SEATTLE, June 10, 2009--The American Heroes Air Show lands at The Museum of Flight Saturday, June 20, from 10 a.m. - 4 p.m. Visitors are welcome to arrive early and watch as the helicopters fly into the Museum's parking lot beginning at 7:30 a.m.  Held in seven locations around the United States, the American Heroes Air Show is the nation's premier helicopter event designed to profile helicopters' dynamic role in law enforcement, public safety, communications, and search and rescue, as well as homeland security and national defense.
Come see helicopters and meet flight crews from the U.S. Navy, U.S. Coast Guard, King County Sheriff, Snohomish County Sheriff, local media, Airlift Northwest, Northwest Helicopters, Classic Helicopter Corporation and more! In addition to the helicopters, the show will feature exhibits and public safety and emergency preparedness displays. Visitors to the show can also learn how they can become part of the action at the CODE3 Career Fair featuring recruiting teams from law enforcement, fire service, military and other public service agencies. Education and aviation information will be presented to students and pilots and the community by volunteers, flight schools, and training centers around the region.
After checking out the activities outside, be sure to come inside the Museum too! RegularMuseum admission fees apply. There will be helicopter video documentaries for the public in the theater, and at 2 p.m., helicopter pilots and other crew members participating in the American Heroes Air Show will discuss their trades in the WilliamM.AllenTheater. The presentation and the videos will show how helicopters play an important role in law enforcement, fire service, public safety, communications, national defense and homeland security.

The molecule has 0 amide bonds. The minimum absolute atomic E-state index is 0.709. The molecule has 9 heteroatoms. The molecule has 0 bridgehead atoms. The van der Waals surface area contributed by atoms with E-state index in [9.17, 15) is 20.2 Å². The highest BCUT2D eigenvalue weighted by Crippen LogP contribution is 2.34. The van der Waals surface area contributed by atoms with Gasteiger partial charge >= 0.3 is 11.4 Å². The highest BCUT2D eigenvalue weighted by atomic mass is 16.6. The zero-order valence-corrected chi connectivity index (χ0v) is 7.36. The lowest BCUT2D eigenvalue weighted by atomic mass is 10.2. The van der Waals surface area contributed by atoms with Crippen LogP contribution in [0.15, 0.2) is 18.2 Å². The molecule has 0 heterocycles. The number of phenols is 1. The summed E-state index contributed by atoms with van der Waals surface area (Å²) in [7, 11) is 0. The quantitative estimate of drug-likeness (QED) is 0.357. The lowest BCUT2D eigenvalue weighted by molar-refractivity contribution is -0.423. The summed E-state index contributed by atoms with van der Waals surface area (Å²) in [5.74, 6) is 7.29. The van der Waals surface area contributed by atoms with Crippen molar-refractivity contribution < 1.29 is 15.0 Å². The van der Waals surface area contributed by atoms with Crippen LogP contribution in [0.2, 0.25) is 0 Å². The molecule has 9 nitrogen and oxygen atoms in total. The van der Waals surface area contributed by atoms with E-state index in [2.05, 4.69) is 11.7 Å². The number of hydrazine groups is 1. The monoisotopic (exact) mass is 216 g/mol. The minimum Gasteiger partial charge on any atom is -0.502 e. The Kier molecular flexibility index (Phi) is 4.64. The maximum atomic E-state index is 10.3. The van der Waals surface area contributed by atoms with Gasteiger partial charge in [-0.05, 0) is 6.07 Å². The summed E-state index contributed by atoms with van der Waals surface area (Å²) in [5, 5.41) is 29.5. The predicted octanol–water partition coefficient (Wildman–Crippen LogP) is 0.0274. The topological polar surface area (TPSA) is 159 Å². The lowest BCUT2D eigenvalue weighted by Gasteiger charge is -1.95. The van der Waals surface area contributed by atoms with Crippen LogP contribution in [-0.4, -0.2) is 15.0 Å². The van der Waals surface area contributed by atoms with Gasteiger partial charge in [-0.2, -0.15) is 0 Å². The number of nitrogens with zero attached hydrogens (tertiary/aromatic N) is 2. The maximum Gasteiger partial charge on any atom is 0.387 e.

Also inside the Museum, see a Hiller YH-32 (Model HJ-1 Hornet) helicopter on exhibit in the T.A. Wilson Great Gallery. The small and simple YH-32 Hornet is unique because of the two ramjets mounted on the tips of its rotor blades. U.S. Army and Navy versions of the Hornet, built in the early 1950s, were the first production tip-jet-powered helicopters in history. The Hornet's engine became the first ramjet-powered unit to be certificated by the Civil Aeronautics Agency (the predecessor to today's Federal Aviation Administration. The Museum's helicopter is one of 12 YH-32s acquired by the Army for evaluation in 1955. It was restored in 1989.
For more information on the American Heroes Air Show, visit